Ocean City Resident Calls For Increase in Lifeguard Pay

Ocean City Resident Calls For Increase in Lifeguard Pay

Lifeguards watch swimmers during a busy Labor Day in 2021.


An Ocean City resident is urging city officials to increase the pay for lifeguards to help attract the best candidates who will keep beachgoers safe over the summer.

With Boardwalk businesses offering $15 and $16 an hour for their employees, Kathy Hogan, a Wesley Avenue resident, fears that the number of guards this season might fall short, since the pay starts at $12.80 an hour. The minimum wage for seasonal workers is $11.90.

She also noted that the neighboring communities of Stone Harbor and Avalon are paying up to $20 an hour for lifeguards.

“Why should they jump in the ocean to fight a rip current, when they can work for $16 an hour at Congo Falls?” Hogan said in an interview Friday while referring to a Boardwalk business.

Hogan has been on a campaign for the last two months, appearing at recent City Council meetings and writing emails to city officials to ask for a pay increase for the beach patrol.

She has a grandson who is an Ocean City lifeguard. She also has friends whose sons and daughters are lifeguards in the resort.

“$12.80 an hour is not enough,” Hogan said.

Hogan spoke at Thursday night’s Council meeting, urging the city administration to increase the lifeguard pay.

“Social media is being filled with comments about a potential decrease of guarded beaches due to lack of staff,” Hogan said.

She asked the city to pay the guards accordingly for “putting their lives on the line each day they sit on the stand.”

“You get what you pay for. You pay for the best,” Hogan said.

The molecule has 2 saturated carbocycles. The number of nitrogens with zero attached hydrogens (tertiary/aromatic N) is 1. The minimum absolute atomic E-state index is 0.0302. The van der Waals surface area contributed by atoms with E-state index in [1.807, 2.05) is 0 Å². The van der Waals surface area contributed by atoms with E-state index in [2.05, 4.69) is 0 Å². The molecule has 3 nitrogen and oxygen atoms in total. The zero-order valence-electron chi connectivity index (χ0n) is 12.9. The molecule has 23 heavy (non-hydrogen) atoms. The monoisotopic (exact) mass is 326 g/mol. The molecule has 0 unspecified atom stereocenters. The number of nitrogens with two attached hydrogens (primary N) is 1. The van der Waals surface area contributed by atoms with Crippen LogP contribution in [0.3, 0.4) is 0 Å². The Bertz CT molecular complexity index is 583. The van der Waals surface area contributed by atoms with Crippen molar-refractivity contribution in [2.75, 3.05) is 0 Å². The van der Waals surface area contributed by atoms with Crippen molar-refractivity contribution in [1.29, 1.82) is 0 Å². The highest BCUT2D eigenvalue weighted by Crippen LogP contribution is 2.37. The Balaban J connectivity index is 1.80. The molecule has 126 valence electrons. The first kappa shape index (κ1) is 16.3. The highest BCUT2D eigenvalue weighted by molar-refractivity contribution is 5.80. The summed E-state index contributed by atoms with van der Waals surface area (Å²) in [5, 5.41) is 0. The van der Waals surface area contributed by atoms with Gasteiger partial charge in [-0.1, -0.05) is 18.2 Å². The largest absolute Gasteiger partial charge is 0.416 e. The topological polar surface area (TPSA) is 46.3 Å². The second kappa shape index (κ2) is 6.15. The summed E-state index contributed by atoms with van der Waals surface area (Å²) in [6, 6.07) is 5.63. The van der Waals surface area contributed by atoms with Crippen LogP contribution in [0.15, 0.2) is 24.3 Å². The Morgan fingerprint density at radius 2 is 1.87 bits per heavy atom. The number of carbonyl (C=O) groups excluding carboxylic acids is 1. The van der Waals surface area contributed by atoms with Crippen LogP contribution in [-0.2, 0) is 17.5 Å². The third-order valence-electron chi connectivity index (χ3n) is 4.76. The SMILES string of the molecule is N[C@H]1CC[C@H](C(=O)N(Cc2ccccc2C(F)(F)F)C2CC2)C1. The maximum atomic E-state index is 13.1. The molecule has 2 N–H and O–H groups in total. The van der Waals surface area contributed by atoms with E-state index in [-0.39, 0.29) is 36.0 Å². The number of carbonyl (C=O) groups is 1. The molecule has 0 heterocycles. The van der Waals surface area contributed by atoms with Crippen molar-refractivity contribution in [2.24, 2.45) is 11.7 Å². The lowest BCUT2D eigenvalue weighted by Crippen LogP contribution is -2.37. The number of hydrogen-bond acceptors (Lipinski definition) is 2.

Beachgoers lounge on the sands.

Doug Bergen, city spokesman, said that the minimum wage for Ocean City’s seasonal workers is $11.90. The minimum wage for all workers was $8.60 in 2018, when a new four-year collective bargaining agreement was signed with the lifeguards’ union.

While the lifeguard wage begins at $12.80 an hour, it increases to $19.92. Senior guards, lieutenants and captains have a range of $25.16 to $38.63, Bergen said.

Bergen emphasized that a “new salary scale will be negotiated before the summer of 2023.”

There has been a decrease in the number of Ocean City lifeguards trying out, but, Bergen said, housing is a major reason for that downward trend.

“The city employs more than 160 lifeguards, and the number of young men and women participating in the annual competitive rookie tryout has decreased over time,” Bergen said. “It’s a trend that began long before the increase in minimum wage, and it has more to do with the cost and availability of seasonal housing than with the hourly wage.”

He continued, “The OCBP (Ocean City Beach Patrol) has long enjoyed a reputation for employing some of the best swimmers on the East Coast, but it’s increasingly hard for a potential lifeguard from out of the region to find summer accommodations at any seasonal wage.”

Whatever the reason it has become harder to employ enough lifeguards, Hogan said she is concerned because Memorial Day, the official kickoff to the summer season, is just weeks away.

“I’m sure many guards have already decided to go to a shore town that appreciates their skills and are willing to pay for it,” Hogan said at the Council meeting. “I would like someone to educate me on where the city stands on paying fair wages to our lifeguards.”

While protected by lifeguards, swimmers dip in the ocean on a steamy August day in 2021.